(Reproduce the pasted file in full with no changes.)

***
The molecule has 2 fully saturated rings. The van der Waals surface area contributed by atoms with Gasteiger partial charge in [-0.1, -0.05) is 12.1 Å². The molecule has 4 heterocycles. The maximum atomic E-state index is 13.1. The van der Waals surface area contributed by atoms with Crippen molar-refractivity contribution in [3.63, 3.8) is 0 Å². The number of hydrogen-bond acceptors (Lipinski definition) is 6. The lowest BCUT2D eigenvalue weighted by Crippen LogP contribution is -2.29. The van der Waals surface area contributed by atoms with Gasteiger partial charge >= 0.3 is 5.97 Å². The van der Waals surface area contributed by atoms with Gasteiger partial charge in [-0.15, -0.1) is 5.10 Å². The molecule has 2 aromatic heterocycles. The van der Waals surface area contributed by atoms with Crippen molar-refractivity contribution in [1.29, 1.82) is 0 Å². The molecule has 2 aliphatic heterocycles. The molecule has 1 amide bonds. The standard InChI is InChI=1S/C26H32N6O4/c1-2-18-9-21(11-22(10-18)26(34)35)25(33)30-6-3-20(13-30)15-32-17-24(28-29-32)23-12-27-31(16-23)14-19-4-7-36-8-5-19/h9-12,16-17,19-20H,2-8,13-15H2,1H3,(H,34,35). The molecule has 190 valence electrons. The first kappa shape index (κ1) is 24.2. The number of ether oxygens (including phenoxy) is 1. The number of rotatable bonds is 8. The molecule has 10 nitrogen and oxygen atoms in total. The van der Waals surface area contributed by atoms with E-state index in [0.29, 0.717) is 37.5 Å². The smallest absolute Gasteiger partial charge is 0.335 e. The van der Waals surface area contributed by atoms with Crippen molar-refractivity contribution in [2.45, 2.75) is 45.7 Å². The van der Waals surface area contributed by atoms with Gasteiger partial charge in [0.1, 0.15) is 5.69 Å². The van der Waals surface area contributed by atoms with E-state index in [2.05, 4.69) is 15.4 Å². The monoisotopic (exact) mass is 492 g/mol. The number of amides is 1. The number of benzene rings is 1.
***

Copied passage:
The molecule has 2 fully saturated rings. The van der Waals surface area contributed by atoms with Gasteiger partial charge in [-0.1, -0.05) is 12.1 Å². The molecule has 4 heterocycles. The maximum atomic E-state index is 13.1. The van der Waals surface area contributed by atoms with Crippen molar-refractivity contribution in [3.63, 3.8) is 0 Å². The number of hydrogen-bond acceptors (Lipinski definition) is 6. The lowest BCUT2D eigenvalue weighted by Crippen LogP contribution is -2.29. The van der Waals surface area contributed by atoms with Gasteiger partial charge >= 0.3 is 5.97 Å². The van der Waals surface area contributed by atoms with Gasteiger partial charge in [-0.15, -0.1) is 5.10 Å². The molecule has 2 aromatic heterocycles. The van der Waals surface area contributed by atoms with Crippen molar-refractivity contribution in [1.29, 1.82) is 0 Å². The molecule has 2 aliphatic heterocycles. The molecule has 1 amide bonds. The standard InChI is InChI=1S/C26H32N6O4/c1-2-18-9-21(11-22(10-18)26(34)35)25(33)30-6-3-20(13-30)15-32-17-24(28-29-32)23-12-27-31(16-23)14-19-4-7-36-8-5-19/h9-12,16-17,19-20H,2-8,13-15H2,1H3,(H,34,35). The molecule has 190 valence electrons. The first kappa shape index (κ1) is 24.2. The number of ether oxygens (including phenoxy) is 1. The number of rotatable bonds is 8. The molecule has 10 nitrogen and oxygen atoms in total. The van der Waals surface area contributed by atoms with E-state index in [0.29, 0.717) is 37.5 Å². The smallest absolute Gasteiger partial charge is 0.335 e. The van der Waals surface area contributed by atoms with Crippen molar-refractivity contribution in [2.45, 2.75) is 45.7 Å². The van der Waals surface area contributed by atoms with Gasteiger partial charge in [0.1, 0.15) is 5.69 Å². The van der Waals surface area contributed by atoms with E-state index in [2.05, 4.69) is 15.4 Å². The monoisotopic (exact) mass is 492 g/mol. The number of amides is 1. The number of benzene rings is 1.